California’s 100th Trump Suit Targets Environmental Rollback

California filed its 100th lawsuit against the Trump administration, challenging a new rule that made it easier for the government to downplay the environmental consequences of projects seeking regulatory approval.

The most populous state was joined Friday by 20 others, including New York, along with the District of Columbia and Guam, in a bid to block the administration’s rewriting of Nixon-era rules that apply to infrastructure and construction proposals from pipelines to highways.

The latest salvo by Democrat-led states to reverse the federal government’s deregulatory actions comes as President Donald Trump campaigns for re-election, and as climate change takes center stage after another devastating hurricane. Scientists say the storms are getting more powerful and frequent due to human-caused changes to the environment.

California Attorney General Xavier Becerra called his office’s 100th suit “an unfortunate milestone” during a press conference. The lion’s share of California’s cases have targeted the president’s moves to scale back environmental rules; others have focused on issues from health care to immigration.

“The Trump administration has spent the better part of four years trying to roll back critical protections and undo hard-fought progress, particularly in the environmental space,” Becerra said in an emailed statement. “We haven’t let its illegal conduct go unchecked and today will be no different.”

The administration in July issued a final rule revising the way federal agencies examine the environmental impacts of projects that include oil wells, wind farms and airports. The measure limited the scope of those agency reviews as well as what projects must be scrutinized under the 50-year-old National Environmental Policy Act.

“The Department of Justice looks forward to defending the new NEPA regulations against this new litigation attack,” a department spokesperson said.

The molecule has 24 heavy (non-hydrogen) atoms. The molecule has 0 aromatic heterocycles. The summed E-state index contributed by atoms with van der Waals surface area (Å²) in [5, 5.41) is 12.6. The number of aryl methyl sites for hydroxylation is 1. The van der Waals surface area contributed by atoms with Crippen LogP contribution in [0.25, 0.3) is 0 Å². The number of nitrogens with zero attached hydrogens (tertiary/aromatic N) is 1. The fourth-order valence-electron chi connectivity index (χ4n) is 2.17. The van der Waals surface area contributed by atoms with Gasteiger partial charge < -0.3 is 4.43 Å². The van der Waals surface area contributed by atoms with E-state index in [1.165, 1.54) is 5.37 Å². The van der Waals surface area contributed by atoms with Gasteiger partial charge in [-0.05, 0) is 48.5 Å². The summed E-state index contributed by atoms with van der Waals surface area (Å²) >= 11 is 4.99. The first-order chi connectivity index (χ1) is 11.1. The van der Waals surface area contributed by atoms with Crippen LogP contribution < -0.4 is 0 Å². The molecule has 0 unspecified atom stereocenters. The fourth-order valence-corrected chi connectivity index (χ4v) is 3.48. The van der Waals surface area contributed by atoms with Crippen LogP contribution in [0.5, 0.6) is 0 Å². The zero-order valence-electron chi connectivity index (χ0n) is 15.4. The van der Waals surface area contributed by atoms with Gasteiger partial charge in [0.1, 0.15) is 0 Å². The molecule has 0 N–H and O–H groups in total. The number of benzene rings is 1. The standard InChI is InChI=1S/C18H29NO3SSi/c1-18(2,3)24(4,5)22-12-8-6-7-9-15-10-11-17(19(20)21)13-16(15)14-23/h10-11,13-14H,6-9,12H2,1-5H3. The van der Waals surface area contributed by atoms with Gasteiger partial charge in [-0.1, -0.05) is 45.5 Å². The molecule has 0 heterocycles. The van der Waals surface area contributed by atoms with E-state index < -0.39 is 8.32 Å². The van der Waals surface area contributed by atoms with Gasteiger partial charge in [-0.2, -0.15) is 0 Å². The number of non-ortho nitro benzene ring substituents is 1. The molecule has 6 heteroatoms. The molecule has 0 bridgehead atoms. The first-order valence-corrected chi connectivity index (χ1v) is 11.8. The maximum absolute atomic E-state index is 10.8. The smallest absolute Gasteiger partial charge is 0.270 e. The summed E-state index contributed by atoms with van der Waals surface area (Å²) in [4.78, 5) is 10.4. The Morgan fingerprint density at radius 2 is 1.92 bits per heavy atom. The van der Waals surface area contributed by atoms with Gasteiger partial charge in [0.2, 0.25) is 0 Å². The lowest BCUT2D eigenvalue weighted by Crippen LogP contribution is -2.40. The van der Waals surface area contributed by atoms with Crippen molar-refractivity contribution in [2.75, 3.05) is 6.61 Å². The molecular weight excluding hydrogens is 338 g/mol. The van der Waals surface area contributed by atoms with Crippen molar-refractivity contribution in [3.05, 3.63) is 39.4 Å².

Washington state Attorney General Bob Ferguson said about half his lawsuits against Trump also oppose the president’s environmental policies.

“While I understand that NEPA may not be a household word around dinner tables across the United States, it’s foundational,” said Ferguson, who was alongside Becerra at the press conference. “Over and over and over again NEPA is the document, NEPA is the law, that individuals, communities and states rely on to make sure there is a thoughtful process for significant changes on environmental impacts to go forward.”

Trump has drawn on his real estate development experience in complaining that environmental reviews are protracted and burdensome.

In the complaint filed Friday in San Francisco federal court, Becerra argues Trump’s new rule is “arbitrary” because it leaves no room for informed decision making by agencies, public participation and environmental and public health safeguards.

Environmental groups have since July filed separate suits challenging the measure in federal courts in New York, California and Virginia.

The case is State of California v. Council on Environment Quality, 3:20-cv-06057, Northern District of California (San Francisco).

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